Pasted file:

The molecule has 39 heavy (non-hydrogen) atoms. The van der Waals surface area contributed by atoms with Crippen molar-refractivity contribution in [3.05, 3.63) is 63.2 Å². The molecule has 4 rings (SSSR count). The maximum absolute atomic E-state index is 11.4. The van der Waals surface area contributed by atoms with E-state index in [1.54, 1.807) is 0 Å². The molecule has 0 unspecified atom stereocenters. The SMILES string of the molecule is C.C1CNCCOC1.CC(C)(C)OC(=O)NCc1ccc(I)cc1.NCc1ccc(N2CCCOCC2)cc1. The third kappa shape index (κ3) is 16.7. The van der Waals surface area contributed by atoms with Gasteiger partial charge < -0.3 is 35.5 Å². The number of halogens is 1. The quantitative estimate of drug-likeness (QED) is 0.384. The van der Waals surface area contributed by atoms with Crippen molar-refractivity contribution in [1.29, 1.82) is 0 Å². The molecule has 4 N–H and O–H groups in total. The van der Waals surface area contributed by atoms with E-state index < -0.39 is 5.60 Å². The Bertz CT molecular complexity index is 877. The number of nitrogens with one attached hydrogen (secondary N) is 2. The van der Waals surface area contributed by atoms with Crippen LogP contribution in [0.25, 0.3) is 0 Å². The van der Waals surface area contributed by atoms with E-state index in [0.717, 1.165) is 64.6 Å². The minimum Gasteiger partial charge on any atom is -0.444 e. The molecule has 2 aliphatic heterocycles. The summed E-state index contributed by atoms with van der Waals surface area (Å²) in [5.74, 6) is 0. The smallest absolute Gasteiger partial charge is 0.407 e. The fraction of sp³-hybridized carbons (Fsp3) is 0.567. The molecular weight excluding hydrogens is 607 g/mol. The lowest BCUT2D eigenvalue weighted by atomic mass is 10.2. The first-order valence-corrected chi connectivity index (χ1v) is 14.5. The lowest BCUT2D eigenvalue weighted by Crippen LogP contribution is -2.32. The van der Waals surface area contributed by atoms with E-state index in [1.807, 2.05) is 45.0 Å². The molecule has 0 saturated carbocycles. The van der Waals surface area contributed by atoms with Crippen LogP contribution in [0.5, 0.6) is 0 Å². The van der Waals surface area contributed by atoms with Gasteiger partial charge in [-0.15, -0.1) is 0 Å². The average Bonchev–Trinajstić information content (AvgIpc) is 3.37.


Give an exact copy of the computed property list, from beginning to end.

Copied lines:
The molecule has 39 heavy (non-hydrogen) atoms. The van der Waals surface area contributed by atoms with Crippen molar-refractivity contribution in [3.05, 3.63) is 63.2 Å². The molecule has 4 rings (SSSR count). The maximum absolute atomic E-state index is 11.4. The van der Waals surface area contributed by atoms with E-state index in [1.54, 1.807) is 0 Å². The molecule has 0 unspecified atom stereocenters. The SMILES string of the molecule is C.C1CNCCOC1.CC(C)(C)OC(=O)NCc1ccc(I)cc1.NCc1ccc(N2CCCOCC2)cc1. The third kappa shape index (κ3) is 16.7. The van der Waals surface area contributed by atoms with Gasteiger partial charge < -0.3 is 35.5 Å². The number of halogens is 1. The quantitative estimate of drug-likeness (QED) is 0.384. The van der Waals surface area contributed by atoms with Crippen molar-refractivity contribution in [1.29, 1.82) is 0 Å². The molecule has 4 N–H and O–H groups in total. The van der Waals surface area contributed by atoms with E-state index < -0.39 is 5.60 Å². The Bertz CT molecular complexity index is 877. The number of nitrogens with one attached hydrogen (secondary N) is 2. The van der Waals surface area contributed by atoms with Crippen LogP contribution in [0.25, 0.3) is 0 Å². The van der Waals surface area contributed by atoms with E-state index in [0.717, 1.165) is 64.6 Å². The minimum Gasteiger partial charge on any atom is -0.444 e. The molecule has 2 aliphatic heterocycles. The summed E-state index contributed by atoms with van der Waals surface area (Å²) in [5.74, 6) is 0. The smallest absolute Gasteiger partial charge is 0.407 e. The fraction of sp³-hybridized carbons (Fsp3) is 0.567. The molecular weight excluding hydrogens is 607 g/mol. The lowest BCUT2D eigenvalue weighted by atomic mass is 10.2. The first-order valence-corrected chi connectivity index (χ1v) is 14.5. The lowest BCUT2D eigenvalue weighted by Crippen LogP contribution is -2.32. The van der Waals surface area contributed by atoms with E-state index in [1.807, 2.05) is 45.0 Å². The molecule has 0 saturated carbocycles. The van der Waals surface area contributed by atoms with Crippen LogP contribution in [0.5, 0.6) is 0 Å². The van der Waals surface area contributed by atoms with Gasteiger partial charge in [-0.15, -0.1) is 0 Å². The average Bonchev–Trinajstić information content (AvgIpc) is 3.37.